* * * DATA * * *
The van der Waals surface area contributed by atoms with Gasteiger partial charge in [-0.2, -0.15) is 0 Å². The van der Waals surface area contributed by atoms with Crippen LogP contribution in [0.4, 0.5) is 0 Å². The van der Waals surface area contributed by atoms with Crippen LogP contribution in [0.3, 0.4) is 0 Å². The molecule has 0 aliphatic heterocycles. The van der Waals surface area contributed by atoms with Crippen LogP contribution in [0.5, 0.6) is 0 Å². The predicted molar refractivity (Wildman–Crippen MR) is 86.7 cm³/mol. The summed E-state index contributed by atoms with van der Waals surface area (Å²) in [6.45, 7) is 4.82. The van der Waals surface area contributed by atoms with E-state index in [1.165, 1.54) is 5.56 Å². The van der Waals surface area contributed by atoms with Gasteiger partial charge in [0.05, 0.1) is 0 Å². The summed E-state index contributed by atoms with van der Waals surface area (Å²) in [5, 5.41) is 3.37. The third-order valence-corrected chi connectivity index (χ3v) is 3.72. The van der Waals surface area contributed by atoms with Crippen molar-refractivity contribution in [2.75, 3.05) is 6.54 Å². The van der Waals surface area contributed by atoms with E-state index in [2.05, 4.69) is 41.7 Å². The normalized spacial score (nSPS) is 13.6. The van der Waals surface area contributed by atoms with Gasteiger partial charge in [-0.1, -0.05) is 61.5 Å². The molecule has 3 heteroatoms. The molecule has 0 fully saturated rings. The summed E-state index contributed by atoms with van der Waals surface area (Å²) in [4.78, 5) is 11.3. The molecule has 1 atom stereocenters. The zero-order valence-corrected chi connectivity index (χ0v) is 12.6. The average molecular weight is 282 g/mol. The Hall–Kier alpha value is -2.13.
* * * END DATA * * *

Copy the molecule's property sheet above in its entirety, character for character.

The van der Waals surface area contributed by atoms with Gasteiger partial charge in [-0.2, -0.15) is 0 Å². The van der Waals surface area contributed by atoms with Crippen LogP contribution in [0.4, 0.5) is 0 Å². The van der Waals surface area contributed by atoms with Crippen LogP contribution in [0.3, 0.4) is 0 Å². The molecule has 0 aliphatic heterocycles. The van der Waals surface area contributed by atoms with Crippen LogP contribution in [0.5, 0.6) is 0 Å². The predicted molar refractivity (Wildman–Crippen MR) is 86.7 cm³/mol. The summed E-state index contributed by atoms with van der Waals surface area (Å²) in [6.45, 7) is 4.82. The van der Waals surface area contributed by atoms with E-state index in [1.165, 1.54) is 5.56 Å². The van der Waals surface area contributed by atoms with Gasteiger partial charge in [0.05, 0.1) is 0 Å². The summed E-state index contributed by atoms with van der Waals surface area (Å²) in [5, 5.41) is 3.37. The third-order valence-corrected chi connectivity index (χ3v) is 3.72. The van der Waals surface area contributed by atoms with Crippen molar-refractivity contribution in [2.75, 3.05) is 6.54 Å². The van der Waals surface area contributed by atoms with E-state index in [2.05, 4.69) is 41.7 Å². The normalized spacial score (nSPS) is 13.6. The van der Waals surface area contributed by atoms with Gasteiger partial charge in [-0.1, -0.05) is 61.5 Å². The molecule has 3 heteroatoms. The molecule has 0 fully saturated rings. The summed E-state index contributed by atoms with van der Waals surface area (Å²) in [4.78, 5) is 11.3. The molecule has 1 atom stereocenters. The zero-order valence-corrected chi connectivity index (χ0v) is 12.6. The average molecular weight is 282 g/mol. The Hall–Kier alpha value is -2.13.